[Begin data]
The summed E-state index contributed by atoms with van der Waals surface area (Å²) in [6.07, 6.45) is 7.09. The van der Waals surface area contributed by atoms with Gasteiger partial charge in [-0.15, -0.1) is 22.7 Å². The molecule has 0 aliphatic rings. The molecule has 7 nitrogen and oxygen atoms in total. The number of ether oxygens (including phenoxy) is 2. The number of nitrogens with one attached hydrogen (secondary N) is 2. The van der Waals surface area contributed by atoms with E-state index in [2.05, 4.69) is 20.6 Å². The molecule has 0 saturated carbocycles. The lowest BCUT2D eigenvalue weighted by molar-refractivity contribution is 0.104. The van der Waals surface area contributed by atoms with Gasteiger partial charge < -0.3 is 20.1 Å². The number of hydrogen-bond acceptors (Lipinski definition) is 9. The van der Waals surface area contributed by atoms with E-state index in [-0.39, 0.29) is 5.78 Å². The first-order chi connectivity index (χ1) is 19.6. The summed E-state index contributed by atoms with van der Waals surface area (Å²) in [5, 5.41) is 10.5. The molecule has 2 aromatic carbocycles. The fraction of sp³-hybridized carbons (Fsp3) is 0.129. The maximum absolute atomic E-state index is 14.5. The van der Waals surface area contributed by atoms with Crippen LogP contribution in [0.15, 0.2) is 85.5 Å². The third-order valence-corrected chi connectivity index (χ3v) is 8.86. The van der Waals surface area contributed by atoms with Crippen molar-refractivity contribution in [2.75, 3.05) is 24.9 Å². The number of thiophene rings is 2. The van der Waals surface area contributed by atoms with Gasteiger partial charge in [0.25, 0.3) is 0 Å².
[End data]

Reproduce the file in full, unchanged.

The summed E-state index contributed by atoms with van der Waals surface area (Å²) in [6.07, 6.45) is 7.09. The van der Waals surface area contributed by atoms with Gasteiger partial charge in [-0.15, -0.1) is 22.7 Å². The molecule has 0 aliphatic rings. The molecule has 7 nitrogen and oxygen atoms in total. The number of ether oxygens (including phenoxy) is 2. The number of nitrogens with one attached hydrogen (secondary N) is 2. The van der Waals surface area contributed by atoms with E-state index in [2.05, 4.69) is 20.6 Å². The molecule has 0 saturated carbocycles. The lowest BCUT2D eigenvalue weighted by molar-refractivity contribution is 0.104. The van der Waals surface area contributed by atoms with Gasteiger partial charge < -0.3 is 20.1 Å². The number of hydrogen-bond acceptors (Lipinski definition) is 9. The van der Waals surface area contributed by atoms with E-state index in [-0.39, 0.29) is 5.78 Å². The first-order chi connectivity index (χ1) is 19.6. The summed E-state index contributed by atoms with van der Waals surface area (Å²) in [5, 5.41) is 10.5. The molecule has 2 aromatic carbocycles. The fraction of sp³-hybridized carbons (Fsp3) is 0.129. The maximum absolute atomic E-state index is 14.5. The van der Waals surface area contributed by atoms with Crippen LogP contribution in [0.15, 0.2) is 85.5 Å². The third-order valence-corrected chi connectivity index (χ3v) is 8.86. The van der Waals surface area contributed by atoms with Crippen molar-refractivity contribution in [2.75, 3.05) is 24.9 Å². The number of thiophene rings is 2. The van der Waals surface area contributed by atoms with Gasteiger partial charge in [0.25, 0.3) is 0 Å².